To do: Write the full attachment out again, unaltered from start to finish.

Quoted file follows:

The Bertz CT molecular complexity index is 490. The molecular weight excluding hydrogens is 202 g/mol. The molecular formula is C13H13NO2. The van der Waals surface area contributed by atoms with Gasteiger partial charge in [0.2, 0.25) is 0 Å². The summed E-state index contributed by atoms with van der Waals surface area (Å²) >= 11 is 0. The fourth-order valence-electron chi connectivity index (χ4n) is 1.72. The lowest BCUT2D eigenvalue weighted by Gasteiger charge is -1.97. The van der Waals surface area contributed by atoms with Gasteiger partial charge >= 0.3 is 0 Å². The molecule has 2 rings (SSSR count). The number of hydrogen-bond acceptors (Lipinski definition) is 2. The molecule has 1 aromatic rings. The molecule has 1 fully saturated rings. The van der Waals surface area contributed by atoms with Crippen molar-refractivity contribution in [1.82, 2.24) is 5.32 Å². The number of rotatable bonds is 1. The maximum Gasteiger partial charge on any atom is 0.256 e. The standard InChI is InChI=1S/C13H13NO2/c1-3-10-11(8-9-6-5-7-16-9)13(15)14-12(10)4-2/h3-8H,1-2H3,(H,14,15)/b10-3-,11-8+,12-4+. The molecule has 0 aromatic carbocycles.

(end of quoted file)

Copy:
The Bertz CT molecular complexity index is 490. The molecular weight excluding hydrogens is 202 g/mol. The molecular formula is C13H13NO2. The van der Waals surface area contributed by atoms with Gasteiger partial charge in [0.2, 0.25) is 0 Å². The summed E-state index contributed by atoms with van der Waals surface area (Å²) >= 11 is 0. The fourth-order valence-electron chi connectivity index (χ4n) is 1.72. The lowest BCUT2D eigenvalue weighted by Gasteiger charge is -1.97. The van der Waals surface area contributed by atoms with Gasteiger partial charge >= 0.3 is 0 Å². The molecule has 2 rings (SSSR count). The number of hydrogen-bond acceptors (Lipinski definition) is 2. The molecule has 1 aromatic rings. The molecule has 1 fully saturated rings. The van der Waals surface area contributed by atoms with Crippen molar-refractivity contribution in [1.82, 2.24) is 5.32 Å². The number of rotatable bonds is 1. The maximum Gasteiger partial charge on any atom is 0.256 e. The standard InChI is InChI=1S/C13H13NO2/c1-3-10-11(8-9-6-5-7-16-9)13(15)14-12(10)4-2/h3-8H,1-2H3,(H,14,15)/b10-3-,11-8+,12-4+. The molecule has 0 aromatic carbocycles.